Employer Brand

Does your corporate culture need to evolve?

Four tips from leaders at PepsiCo, CVS, and Sodexo on helping your employees navigate uncertainty and stress. Learn how to evolve your corporate culture here.
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As American society continues to grapple with a global pandemic, economic uncertainty, and civil unrest as a result of systemic racism, the relationship between companies and workers has shifted. Employees need more flexibility, support, and understanding than ever before. At the same time, businesses need to keep moving forward. To meet the demands of the new business landscape and the needs of employees navigating a new reality, corporate cultures must evolve.

To provide guidance on this front, From Day One recently hosted a panel during its September virtual conference, entitled When Corporate Culture Needs to Evolve. The panel featured: Christine Salerno, Global Head of Social Impact at Marsh & McLennan; Rosa Santos, HR and Talent Management Executive at PepsiCo; Randy Martinez Director of Strategic Diversity Management at CVS; Curtis Stancil, Director, Human Resources at Sodexo; and Jon Schlossberg, co-Founder and CEO of Even. Here are the highlights and key takeaways from the panel’s discussion.

1. Listen to your employees and build trust

Even’s CEO Jon Schlossberg kicked things off by explaining that we’re in the business of asking employers to look at their workers’ lives holistically — and we have no business giving that advice if we don’t do the same thing. It’s not just about asking employees to bring their best selves to work. They need to be able to bring their whole selves. During COVID-19, family life, and education for young kids, is now more enmeshed with our professional lives than ever before. People need to feel comfortable being who they are.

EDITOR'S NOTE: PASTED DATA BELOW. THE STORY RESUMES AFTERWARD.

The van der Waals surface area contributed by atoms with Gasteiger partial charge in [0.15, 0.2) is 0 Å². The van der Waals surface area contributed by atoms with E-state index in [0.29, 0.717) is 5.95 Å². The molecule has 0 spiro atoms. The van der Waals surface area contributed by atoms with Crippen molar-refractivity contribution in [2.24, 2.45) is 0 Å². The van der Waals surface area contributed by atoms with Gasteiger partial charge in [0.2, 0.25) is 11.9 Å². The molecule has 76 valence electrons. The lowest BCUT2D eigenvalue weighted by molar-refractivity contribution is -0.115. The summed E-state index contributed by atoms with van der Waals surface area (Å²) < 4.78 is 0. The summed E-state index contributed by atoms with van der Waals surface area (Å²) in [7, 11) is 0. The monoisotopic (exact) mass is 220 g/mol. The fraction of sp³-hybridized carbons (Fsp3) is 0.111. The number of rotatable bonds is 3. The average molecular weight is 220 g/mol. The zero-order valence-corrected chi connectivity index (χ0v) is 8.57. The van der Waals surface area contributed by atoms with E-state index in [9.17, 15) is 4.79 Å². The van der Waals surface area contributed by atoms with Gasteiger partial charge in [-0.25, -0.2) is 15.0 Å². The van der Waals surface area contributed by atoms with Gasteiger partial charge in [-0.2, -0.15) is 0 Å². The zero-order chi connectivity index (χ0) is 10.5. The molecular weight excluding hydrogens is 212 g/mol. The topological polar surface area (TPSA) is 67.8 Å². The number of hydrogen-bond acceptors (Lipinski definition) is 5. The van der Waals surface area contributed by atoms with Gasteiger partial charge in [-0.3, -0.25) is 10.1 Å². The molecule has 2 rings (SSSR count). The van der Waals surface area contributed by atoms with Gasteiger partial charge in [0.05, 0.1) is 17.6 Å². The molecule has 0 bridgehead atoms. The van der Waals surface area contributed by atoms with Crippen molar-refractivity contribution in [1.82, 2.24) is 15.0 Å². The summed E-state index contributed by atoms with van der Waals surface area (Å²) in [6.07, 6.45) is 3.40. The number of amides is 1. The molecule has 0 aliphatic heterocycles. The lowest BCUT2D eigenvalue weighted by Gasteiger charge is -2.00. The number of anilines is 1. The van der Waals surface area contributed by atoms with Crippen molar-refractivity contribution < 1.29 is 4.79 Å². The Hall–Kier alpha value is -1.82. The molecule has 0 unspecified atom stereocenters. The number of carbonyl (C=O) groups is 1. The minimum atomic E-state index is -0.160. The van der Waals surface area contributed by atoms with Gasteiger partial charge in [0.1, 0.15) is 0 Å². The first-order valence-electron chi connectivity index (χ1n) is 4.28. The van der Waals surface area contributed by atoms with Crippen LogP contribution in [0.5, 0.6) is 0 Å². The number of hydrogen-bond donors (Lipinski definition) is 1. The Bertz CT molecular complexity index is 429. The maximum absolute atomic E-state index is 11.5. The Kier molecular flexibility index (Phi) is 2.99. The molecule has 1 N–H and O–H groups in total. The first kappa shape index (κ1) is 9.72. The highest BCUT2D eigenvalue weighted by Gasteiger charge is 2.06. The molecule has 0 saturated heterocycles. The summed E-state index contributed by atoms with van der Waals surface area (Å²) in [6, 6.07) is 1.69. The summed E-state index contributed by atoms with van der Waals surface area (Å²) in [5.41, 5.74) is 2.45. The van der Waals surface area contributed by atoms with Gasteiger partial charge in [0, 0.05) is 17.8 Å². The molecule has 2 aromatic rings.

“These conversations get raw. They get real. But the business needs to learn about their experiences, so we engage and learn.”

Moreover, workers of color — especially your Black teammates — may not be able to bring their whole selves even if they want to, due to the stress and trauma of ongoing racial injustice. Randy Martinez from CVS noted that many employees feel unstable during this time; they don’t feel comfortable as they hear what’s happening in their communities.

Martinez described learning and listening sessions at CVS put on by employee resource groups (ERGs), particularly by Black employee groups. “They get raw. They get real. But the business needs to learn about their experiences, so we engage and learn.” Curtis Stancil from Sodexo advises that leaders need to “take conversations beyond the feel-good aspect,” and make sure they know what employees’ concerns, needs, and aspirations are.

2. Empower workers by giving them what they need

During the conversation, the moderator posed an important question to the panelists. Recognizing that we as a society are currently living in a time that sparks stress and uncertainty, she asked, “How can you, as leaders, empower staff members to feel comfortable enough to carry out the company’s mission and values?”

“People are hurt and outraged. What are organizations going to do about that?”

Schlossberg returned to the ethos of empowering employees to bring their full selves to work, specifying that “it’s about cognitive energy.” He said, “if you have to pretend to be a version of yourself that you’re not, because you’re struggling or feel insecure, you’re not going to be thinking about the mission and values and carrying those out. It’s like math. You only have so much cognitive energy to spare.” If you help people not have to worry about whether they’re accepted, or heard or supported, they’re going to be more focused on their jobs.